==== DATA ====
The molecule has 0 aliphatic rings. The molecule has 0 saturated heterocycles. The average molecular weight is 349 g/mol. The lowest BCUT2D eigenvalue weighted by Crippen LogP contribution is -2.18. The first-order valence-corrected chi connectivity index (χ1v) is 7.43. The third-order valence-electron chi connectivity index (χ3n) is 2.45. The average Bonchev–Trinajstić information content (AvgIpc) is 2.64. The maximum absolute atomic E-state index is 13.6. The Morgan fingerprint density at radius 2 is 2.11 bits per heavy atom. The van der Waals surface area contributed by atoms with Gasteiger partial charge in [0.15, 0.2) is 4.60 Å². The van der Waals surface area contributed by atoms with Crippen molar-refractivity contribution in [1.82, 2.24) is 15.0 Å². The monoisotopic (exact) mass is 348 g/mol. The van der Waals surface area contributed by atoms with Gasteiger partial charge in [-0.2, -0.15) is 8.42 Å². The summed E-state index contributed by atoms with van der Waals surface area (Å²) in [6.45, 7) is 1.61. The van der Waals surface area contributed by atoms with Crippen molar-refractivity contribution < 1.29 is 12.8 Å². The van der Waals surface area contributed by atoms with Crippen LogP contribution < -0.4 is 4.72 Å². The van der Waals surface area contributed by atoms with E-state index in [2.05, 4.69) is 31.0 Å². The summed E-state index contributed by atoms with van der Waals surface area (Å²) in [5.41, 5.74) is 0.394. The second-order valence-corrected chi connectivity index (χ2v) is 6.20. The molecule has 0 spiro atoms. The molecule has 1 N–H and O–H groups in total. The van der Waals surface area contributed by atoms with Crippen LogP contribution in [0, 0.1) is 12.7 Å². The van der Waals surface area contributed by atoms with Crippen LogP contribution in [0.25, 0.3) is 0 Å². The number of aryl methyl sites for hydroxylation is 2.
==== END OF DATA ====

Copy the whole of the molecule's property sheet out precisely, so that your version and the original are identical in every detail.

The molecule has 0 aliphatic rings. The molecule has 0 saturated heterocycles. The average molecular weight is 349 g/mol. The lowest BCUT2D eigenvalue weighted by Crippen LogP contribution is -2.18. The first-order valence-corrected chi connectivity index (χ1v) is 7.43. The third-order valence-electron chi connectivity index (χ3n) is 2.45. The average Bonchev–Trinajstić information content (AvgIpc) is 2.64. The maximum absolute atomic E-state index is 13.6. The Morgan fingerprint density at radius 2 is 2.11 bits per heavy atom. The van der Waals surface area contributed by atoms with Gasteiger partial charge in [0.15, 0.2) is 4.60 Å². The van der Waals surface area contributed by atoms with Crippen molar-refractivity contribution in [1.82, 2.24) is 15.0 Å². The monoisotopic (exact) mass is 348 g/mol. The van der Waals surface area contributed by atoms with Gasteiger partial charge in [-0.2, -0.15) is 8.42 Å². The summed E-state index contributed by atoms with van der Waals surface area (Å²) in [6.45, 7) is 1.61. The van der Waals surface area contributed by atoms with Crippen molar-refractivity contribution < 1.29 is 12.8 Å². The van der Waals surface area contributed by atoms with Crippen LogP contribution < -0.4 is 4.72 Å². The van der Waals surface area contributed by atoms with E-state index in [2.05, 4.69) is 31.0 Å². The summed E-state index contributed by atoms with van der Waals surface area (Å²) in [5.41, 5.74) is 0.394. The second-order valence-corrected chi connectivity index (χ2v) is 6.20. The molecule has 0 spiro atoms. The molecule has 1 N–H and O–H groups in total. The van der Waals surface area contributed by atoms with Crippen LogP contribution in [0, 0.1) is 12.7 Å². The van der Waals surface area contributed by atoms with Crippen LogP contribution in [0.25, 0.3) is 0 Å². The number of aryl methyl sites for hydroxylation is 2.